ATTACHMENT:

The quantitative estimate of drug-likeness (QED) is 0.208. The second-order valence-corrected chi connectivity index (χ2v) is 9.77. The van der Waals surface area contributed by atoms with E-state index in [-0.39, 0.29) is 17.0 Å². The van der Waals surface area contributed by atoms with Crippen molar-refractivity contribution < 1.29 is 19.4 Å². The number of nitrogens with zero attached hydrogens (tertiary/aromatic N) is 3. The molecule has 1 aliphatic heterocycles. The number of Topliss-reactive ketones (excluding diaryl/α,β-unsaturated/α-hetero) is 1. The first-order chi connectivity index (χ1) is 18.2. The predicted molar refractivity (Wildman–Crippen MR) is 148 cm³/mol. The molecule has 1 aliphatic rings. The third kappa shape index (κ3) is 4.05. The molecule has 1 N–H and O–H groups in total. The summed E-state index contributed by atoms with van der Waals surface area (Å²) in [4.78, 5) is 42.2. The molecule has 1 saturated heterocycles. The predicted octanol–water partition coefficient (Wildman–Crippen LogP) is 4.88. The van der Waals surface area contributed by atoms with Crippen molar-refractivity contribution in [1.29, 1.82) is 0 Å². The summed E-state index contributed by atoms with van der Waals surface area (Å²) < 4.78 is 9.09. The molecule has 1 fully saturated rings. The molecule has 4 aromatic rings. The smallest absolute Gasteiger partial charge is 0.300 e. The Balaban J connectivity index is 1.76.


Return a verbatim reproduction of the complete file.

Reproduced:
The quantitative estimate of drug-likeness (QED) is 0.208. The second-order valence-corrected chi connectivity index (χ2v) is 9.77. The van der Waals surface area contributed by atoms with E-state index in [-0.39, 0.29) is 17.0 Å². The van der Waals surface area contributed by atoms with Crippen molar-refractivity contribution < 1.29 is 19.4 Å². The number of nitrogens with zero attached hydrogens (tertiary/aromatic N) is 3. The molecule has 1 aliphatic heterocycles. The number of Topliss-reactive ketones (excluding diaryl/α,β-unsaturated/α-hetero) is 1. The first-order chi connectivity index (χ1) is 18.2. The predicted molar refractivity (Wildman–Crippen MR) is 148 cm³/mol. The molecule has 1 aliphatic rings. The third kappa shape index (κ3) is 4.05. The molecule has 1 N–H and O–H groups in total. The summed E-state index contributed by atoms with van der Waals surface area (Å²) in [4.78, 5) is 42.2. The molecule has 1 saturated heterocycles. The predicted octanol–water partition coefficient (Wildman–Crippen LogP) is 4.88. The van der Waals surface area contributed by atoms with Crippen molar-refractivity contribution in [1.29, 1.82) is 0 Å². The summed E-state index contributed by atoms with van der Waals surface area (Å²) < 4.78 is 9.09. The molecule has 1 fully saturated rings. The molecule has 4 aromatic rings. The smallest absolute Gasteiger partial charge is 0.300 e. The Balaban J connectivity index is 1.76.